The Irish Independent recently reported an increase in claims of 5% since last year and an increase of 25% since 2007. The Injuries Board revealed almost 29,000 people made a claim last year.
Chief Executive Officer of the Board, Patricia Byron, took to the airways to inform the public of these facts. She has painted the increase in compensation claims in as negative a light as possible instead of accepting that in the vast majority of cases it is simply a case of injured persons being awarded what they are entitled to.
She trots out the pro insurance mantra of a “claims culture” which is costing us money.
The Injuries Board was set up in 2004 by the Government as an independent neutral body to assess claims for compensation for anyone who has been in an accident and suffered an injury.
The main concern in setting up the Board was to reduce the need for litigation and keep cases out of the courts system and thereby reduce costs.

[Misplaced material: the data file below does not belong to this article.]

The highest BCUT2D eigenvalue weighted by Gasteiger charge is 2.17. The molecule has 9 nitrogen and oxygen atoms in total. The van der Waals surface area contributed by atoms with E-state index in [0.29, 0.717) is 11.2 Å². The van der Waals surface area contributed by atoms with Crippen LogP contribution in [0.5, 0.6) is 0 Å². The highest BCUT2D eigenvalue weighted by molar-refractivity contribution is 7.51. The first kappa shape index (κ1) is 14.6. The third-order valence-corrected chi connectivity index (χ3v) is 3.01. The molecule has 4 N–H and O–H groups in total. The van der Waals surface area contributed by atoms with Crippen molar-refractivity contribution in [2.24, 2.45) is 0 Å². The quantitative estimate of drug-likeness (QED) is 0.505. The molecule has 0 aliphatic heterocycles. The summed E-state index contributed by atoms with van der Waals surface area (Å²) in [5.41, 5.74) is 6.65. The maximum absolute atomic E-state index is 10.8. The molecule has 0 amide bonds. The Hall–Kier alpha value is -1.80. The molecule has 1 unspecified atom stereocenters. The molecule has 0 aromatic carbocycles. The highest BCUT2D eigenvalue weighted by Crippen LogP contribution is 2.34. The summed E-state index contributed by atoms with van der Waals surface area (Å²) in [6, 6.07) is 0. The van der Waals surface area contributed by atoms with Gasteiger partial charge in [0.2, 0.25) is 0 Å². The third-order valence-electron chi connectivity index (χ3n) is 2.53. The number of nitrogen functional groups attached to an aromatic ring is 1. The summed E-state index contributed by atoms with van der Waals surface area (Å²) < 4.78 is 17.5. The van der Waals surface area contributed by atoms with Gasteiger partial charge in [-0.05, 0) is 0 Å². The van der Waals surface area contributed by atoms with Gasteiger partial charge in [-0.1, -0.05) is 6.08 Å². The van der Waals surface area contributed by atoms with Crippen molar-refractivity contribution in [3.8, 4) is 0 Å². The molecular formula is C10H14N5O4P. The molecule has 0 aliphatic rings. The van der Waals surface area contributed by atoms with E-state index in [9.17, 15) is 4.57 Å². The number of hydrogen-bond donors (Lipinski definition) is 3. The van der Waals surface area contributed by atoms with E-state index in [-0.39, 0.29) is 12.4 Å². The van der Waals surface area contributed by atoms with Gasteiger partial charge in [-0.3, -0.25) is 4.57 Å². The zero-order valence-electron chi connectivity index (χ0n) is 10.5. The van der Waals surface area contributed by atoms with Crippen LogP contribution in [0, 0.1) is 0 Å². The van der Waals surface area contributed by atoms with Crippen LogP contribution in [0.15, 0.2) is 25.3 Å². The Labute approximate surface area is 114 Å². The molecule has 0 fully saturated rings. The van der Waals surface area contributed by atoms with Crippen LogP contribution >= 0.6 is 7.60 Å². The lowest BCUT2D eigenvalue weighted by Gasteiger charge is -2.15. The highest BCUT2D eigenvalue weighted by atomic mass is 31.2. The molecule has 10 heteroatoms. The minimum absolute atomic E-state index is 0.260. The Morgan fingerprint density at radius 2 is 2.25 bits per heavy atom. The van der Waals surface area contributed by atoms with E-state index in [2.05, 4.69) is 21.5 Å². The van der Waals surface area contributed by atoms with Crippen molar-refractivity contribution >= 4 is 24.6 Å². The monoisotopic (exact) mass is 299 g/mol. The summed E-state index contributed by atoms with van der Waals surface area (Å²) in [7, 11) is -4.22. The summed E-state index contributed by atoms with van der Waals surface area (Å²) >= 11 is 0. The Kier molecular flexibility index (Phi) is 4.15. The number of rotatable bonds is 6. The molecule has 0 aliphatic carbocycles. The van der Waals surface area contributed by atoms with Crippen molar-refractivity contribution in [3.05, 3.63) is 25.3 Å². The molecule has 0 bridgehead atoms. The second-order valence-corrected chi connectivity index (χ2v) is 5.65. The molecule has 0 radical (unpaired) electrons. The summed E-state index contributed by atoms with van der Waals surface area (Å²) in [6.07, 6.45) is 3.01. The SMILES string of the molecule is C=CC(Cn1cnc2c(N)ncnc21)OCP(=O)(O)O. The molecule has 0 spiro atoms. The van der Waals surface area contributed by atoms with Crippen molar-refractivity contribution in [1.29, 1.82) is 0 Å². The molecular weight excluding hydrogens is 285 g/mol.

As I understood it, the idea in establishing the Board was to help to streamline the claims process making compensation more accessible for those who have been injured.
One of the hallmarks of the system should be that the Board is independent and should do its job without taking sides.
The two sides have differing interests – the claimant to maximise the claim and the insurer to minimise the claim.
How can the Board be independent by discouraging people from making lawful claims or suggesting that those who do make claims are creating a “claims culture”?
This latest publicity from the Injuries Board is patently one sided and obviously aimed at discouraging claims.
The Injuries Board prides itself on the fact that in the majority of cases it deals with it is not necessary to instruct a solicitor to pursue a personal injury claim and claimants can deal directly with the Board.
I would not be comfortable dealing with an independent body that was so blatantly one sided in its publicity and which viewed my claim as in some way undeserving.
This type of one sided approach makes it all the more important for people to have independent advice which is outside the Injuries Board.
We would strongly recommend that any person proposing to make any application to the Injuries Board firstly seek legal advice.